JAKARTA, Sept. 7 (Xinhua) -- Indonesia is likely to begin importing coal in 20 years from now amid the country's heavy dependance on the fossil fuel to generate power, an association has said.
The Indonesian government has set its target to build power plants expected to produce additional 35 gigawatts across the country between 2014-2019, with some 60 percent of the plants will be fired by coal.
The coal consumption for such plan has been predicted to amount to 166 million tons, excluding reserves for exports.
"We should see steady increase in coal consumption for domestic market obligation going forward," the Indonesian Coal Mining Association (APBI) said on Tuesday citing its recent study with research firm PricewaterhouseCoopers (PwC) Indonesia.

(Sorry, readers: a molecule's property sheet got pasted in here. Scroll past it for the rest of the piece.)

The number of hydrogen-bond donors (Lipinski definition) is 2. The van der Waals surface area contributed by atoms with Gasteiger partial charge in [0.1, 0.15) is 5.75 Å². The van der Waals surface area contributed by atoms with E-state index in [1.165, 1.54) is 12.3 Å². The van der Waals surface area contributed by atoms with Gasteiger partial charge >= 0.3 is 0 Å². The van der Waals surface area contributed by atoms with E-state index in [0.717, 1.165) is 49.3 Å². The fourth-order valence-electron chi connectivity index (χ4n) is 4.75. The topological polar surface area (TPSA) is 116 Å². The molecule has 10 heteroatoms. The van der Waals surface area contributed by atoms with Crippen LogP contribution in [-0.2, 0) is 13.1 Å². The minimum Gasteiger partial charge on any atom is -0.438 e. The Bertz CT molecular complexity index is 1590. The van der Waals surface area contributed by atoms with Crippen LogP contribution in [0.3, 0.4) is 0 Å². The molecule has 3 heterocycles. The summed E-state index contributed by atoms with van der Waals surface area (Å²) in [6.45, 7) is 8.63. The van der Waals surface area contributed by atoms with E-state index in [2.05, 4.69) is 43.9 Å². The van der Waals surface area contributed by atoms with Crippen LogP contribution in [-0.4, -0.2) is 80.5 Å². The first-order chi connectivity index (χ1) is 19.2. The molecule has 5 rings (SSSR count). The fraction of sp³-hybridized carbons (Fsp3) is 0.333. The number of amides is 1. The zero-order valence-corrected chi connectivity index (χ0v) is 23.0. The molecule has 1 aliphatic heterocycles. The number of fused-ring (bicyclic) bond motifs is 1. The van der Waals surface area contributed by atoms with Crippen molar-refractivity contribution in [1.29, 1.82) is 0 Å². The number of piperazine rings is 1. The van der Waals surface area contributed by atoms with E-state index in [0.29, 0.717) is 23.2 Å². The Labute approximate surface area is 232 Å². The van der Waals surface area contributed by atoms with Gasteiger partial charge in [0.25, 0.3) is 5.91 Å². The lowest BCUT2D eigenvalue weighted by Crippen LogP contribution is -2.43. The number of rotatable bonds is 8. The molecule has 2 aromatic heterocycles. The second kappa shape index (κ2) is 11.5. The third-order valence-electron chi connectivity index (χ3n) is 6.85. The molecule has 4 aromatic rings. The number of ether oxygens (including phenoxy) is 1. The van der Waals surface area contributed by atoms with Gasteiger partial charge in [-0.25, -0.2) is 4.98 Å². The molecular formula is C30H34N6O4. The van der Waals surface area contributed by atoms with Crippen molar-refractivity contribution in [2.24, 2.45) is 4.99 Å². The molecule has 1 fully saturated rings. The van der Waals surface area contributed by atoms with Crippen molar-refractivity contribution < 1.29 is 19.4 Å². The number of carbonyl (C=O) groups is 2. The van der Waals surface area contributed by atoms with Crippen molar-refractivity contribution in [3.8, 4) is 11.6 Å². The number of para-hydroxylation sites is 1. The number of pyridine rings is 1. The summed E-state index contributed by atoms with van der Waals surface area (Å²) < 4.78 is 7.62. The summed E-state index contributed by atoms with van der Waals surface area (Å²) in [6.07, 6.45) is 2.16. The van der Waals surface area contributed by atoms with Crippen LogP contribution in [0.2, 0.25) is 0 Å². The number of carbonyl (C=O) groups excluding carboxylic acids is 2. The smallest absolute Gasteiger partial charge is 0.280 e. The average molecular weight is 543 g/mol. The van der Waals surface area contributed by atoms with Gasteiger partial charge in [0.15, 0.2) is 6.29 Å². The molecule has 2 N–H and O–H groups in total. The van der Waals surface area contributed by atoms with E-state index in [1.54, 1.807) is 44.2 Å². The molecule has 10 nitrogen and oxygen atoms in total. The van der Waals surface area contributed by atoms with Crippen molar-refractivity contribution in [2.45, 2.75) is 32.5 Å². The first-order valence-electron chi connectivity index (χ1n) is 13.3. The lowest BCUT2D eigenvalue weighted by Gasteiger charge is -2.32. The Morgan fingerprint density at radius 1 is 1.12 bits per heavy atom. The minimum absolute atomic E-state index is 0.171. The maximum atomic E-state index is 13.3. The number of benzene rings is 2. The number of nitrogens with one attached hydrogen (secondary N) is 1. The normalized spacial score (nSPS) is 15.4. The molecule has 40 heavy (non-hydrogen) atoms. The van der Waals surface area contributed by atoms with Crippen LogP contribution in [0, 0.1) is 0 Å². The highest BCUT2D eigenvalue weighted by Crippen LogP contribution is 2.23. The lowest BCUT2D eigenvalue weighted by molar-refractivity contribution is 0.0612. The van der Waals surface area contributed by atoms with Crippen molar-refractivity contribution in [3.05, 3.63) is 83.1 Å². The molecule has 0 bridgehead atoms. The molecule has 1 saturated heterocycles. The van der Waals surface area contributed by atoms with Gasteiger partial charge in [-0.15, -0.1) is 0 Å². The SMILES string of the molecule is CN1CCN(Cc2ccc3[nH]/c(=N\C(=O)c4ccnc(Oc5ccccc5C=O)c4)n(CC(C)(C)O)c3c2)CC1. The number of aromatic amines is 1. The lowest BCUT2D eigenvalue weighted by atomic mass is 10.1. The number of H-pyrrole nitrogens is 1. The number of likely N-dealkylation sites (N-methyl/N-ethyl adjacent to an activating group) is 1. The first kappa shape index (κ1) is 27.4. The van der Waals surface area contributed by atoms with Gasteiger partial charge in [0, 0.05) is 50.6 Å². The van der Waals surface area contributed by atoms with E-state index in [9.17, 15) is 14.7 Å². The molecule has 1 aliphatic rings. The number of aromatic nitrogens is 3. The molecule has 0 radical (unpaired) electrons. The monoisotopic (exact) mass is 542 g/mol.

The study warned that Indonesia's current coals reserves stood at 8.3 billion tons, much lower than the estimates from the Ministry of Energy and Minerals which put it at 32.4 billion tons.
Indonesia, the association said, will run out of its coal reserves by 2036 and start buying the fossil fuel from aboard.
"This is less than 20 years into lifecycle of new coal fired power plant which typically spans between 25-30 years from commercial operation date," it said.
Coal use for electricity generation in Indonesia has more than doubled at 81 percent between 2002-2012, reaching 195.9 terawatt-hours.
Latest data from the ministry showed that domestic coal consumption in the country rose 34.5 percent annually to 24.5 million tons in the January-April 2016 period, due to the 35 GW program.